1. Health
  1. To support research and development activities on the prevention and control of communicable parasitic and newly emerging diseases.
  2. To promote activities to improve and sustain maternal and child health and family planning.
  3. To promote research activities on essential food supply and nutrition.
  4. To encourage and support research on traditional medicine and health related beliefs and attitudes.
  5. To support research on the control of population explosion.
  1. Education and Training
  1. To support ways to strengthen science and technology education at all levels of the education system and its continual upgrading in line with developments in science and technology.
  2. To encourage collaboration between education and training institutions with those organizations who are recipients of their graduates, in curriculum design and procurement of equipment and other resources.
  3. To encourage movement of personnel between training institutions and the productive sector to create between appreciation of each sectors needs.
  4. To encourage short courses on specific areas of S&T as a form of continuing education for all S&T personnel.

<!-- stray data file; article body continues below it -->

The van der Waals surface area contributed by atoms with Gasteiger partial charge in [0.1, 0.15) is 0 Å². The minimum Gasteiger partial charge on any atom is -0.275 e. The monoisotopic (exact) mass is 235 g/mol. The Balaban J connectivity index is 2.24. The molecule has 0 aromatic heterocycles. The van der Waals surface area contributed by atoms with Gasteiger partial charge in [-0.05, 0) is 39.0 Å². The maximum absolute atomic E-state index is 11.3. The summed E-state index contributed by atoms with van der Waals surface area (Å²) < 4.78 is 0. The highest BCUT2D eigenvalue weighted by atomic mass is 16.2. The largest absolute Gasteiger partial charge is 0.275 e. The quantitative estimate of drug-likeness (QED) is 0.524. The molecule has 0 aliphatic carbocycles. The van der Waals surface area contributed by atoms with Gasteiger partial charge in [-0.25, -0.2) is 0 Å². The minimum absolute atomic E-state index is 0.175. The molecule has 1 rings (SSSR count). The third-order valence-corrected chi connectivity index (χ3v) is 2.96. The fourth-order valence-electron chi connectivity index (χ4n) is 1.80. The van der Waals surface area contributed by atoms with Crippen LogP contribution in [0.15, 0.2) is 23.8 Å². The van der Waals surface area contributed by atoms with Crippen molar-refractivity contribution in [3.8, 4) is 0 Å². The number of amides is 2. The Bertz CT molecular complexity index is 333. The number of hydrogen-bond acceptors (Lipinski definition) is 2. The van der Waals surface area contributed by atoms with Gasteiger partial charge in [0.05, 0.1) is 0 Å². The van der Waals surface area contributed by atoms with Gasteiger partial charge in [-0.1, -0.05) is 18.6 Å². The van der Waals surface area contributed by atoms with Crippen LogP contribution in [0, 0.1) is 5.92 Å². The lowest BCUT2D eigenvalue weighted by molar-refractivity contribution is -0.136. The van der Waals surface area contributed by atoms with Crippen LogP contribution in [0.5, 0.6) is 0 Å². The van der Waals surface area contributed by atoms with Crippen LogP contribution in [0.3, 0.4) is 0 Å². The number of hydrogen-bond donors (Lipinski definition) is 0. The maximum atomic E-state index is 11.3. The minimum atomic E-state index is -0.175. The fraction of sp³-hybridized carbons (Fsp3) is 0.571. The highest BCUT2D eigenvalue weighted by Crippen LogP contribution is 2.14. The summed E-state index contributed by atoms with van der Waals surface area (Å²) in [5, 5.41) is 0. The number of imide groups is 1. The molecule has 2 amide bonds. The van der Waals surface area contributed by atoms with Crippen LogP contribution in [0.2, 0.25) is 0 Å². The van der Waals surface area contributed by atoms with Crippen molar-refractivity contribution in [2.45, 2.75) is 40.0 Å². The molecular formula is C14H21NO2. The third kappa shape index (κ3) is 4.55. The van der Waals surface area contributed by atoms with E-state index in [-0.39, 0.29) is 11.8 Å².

1. New and Emerging Technologies
  1. To encourage the inclusion of new and emerging technologies into the curricular of educational establishments.
  2. To support efforts to promote awareness and knowledge of the new and emerging technologies especially among the scientific community, governmgeneral ent and the population.
  1. Research and Development Institutions
  1. To encourage active research activities both basic and applied.
  2. To encourage collaboration among institutes to maximize the sharing of resources and to work towards disciplinary and interdisciplinary research teams who are more likely to impact on development, than individual work.
  3. To encourage collaboration with researchers in the region and internationally in order to tap into international resources.
  4. To encourage the convening of workshops seminars and conferences on all aspects of the research activities to draw more people into the sphere of research and to encourage academic discourse.
  5. Special programmes targeted at mobilizing interest in S&T among young children and youth in order to build long term awareness of the closeness of S&T to everyday life will be initiated.
  6. Special programmes to encourage wider participation of women and young scientists and technologists in S&T activities will be initiated.